Connecticut Diocese Agrees to $900,000 Clergy Sexual Abuse Settlement

Published on March 14, 2019 by Sandy Liebhard

The Roman Catholic Diocese of Norwich, Connecticut, will pay $900,000 to a man who was allegedly abused hundreds of times by the late Rev. Paul Hebert at Holy Trinity Church in the 1990s.

3rd Clergy Sexual Abuse Lawsuit Involving Paul Herbert

The clergy sexual abuse settlement is the third involving Herbert. The Norwich Diocese previously resolved claims stemming from his tenure at St. Michael the Archangel Church from 1971 to 1981.

According to, Herbert was also one of 43 priests on a list of credibly-accused clergy released earlier this year.

Jonathan Roy sued the Norwich Diocese in 2016, claiming he was “handpicked” by Herbert to be an altar boy at the age of 11.  The first alleged assault occurred after confession. During the ensuing years, Herbert purportedly used alcohol and expensive gifts to ensure Roy’s silence.

Roy’s complaint maintains Diocesan authorities knew Herbert abused boys at St. Michael’s. But rather than report the accused priest, they “quickly transferred” Herbert to Holy Trinity “in order to conceal this deviant conduct from the public, criminal authorities and Catholic faithful.”

Over $3 Billion in Catholic Clergy Abuse Settlements

“He’s very happy with the settlement,” one of Roy’s attorneys said at a news conference announcing the agreement. “He’s especially happy to have this chapter of his life over with.”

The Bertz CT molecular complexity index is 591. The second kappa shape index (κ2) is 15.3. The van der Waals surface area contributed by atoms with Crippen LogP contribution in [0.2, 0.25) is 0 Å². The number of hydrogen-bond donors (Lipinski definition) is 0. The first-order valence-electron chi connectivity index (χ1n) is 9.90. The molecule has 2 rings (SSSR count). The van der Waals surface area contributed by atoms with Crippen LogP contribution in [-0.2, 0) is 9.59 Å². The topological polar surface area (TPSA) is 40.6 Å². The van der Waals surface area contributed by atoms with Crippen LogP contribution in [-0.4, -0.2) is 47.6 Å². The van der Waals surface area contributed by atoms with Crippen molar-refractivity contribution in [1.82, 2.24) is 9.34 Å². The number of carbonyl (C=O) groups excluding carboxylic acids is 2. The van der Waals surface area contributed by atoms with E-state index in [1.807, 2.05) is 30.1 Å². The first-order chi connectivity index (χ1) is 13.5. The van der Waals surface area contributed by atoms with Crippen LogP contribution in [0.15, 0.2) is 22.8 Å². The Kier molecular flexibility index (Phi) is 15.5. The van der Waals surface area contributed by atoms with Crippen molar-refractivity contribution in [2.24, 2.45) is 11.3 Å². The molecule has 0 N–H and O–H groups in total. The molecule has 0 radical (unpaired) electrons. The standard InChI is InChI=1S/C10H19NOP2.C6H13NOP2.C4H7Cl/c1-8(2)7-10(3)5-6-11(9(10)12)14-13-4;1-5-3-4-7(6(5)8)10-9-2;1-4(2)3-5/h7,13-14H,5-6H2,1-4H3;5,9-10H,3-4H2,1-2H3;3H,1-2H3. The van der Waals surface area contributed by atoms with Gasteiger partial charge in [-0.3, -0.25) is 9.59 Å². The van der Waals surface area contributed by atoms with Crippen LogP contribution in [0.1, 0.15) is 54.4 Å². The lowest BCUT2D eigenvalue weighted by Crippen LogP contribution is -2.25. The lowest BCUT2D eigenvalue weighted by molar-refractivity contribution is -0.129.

So far, the Norwich Diocese has $9.5 to resolve allegations over abusive clergy and related cover-ups. The Diocese still faces 22 clergy sexual abuse lawsuits involving two Christian Brothers who allegedly abused boys at Academy at Mount Saint John.

Roman Catholic dioceses and religious orders throughout the United States have paid more than $3 billion in clergy sexual abuse settlements since the wide-ranging scandal erupted over 16 years ago. At least 19 dioceses have filed for bankruptcy protection.

Clergy Sexual Abuse Lawsuit Deadlines

Child sexual abuse survivors in Connecticut must file civil lawsuits by their 48th birthday or five years from when the victim notified police of the crime, whichever is shorter.However, state lawmakers are currently considering legislation to eliminate the statute of limitations entirely.

Several states have already passed similar laws, including neighboring New York, where the Child Victims Act:

  • Extends the state’s statute of limitations to allow for criminal charges against sexual abusers of children until their victims turn 28 for felony cases, up from the current 23.
  • Allowing survivors to file civil lawsuits s against abusers, as well as any public or private institutions that enabled the abuse, until they turn 55.
  • Opens a one-year, one-time-only window to allow all survivors to file civil lawsuits, regardless of how long ago the abuse occurred.

Catholic officials successfully fought passage of the Child Victims Act for more than a decade. But public support increased considerably last year, after a Pennsylvania Grand Jury investigation revealed the extent of Church cover-ups. Democrats won control of the New York State Senate in November, ensuring its passage.

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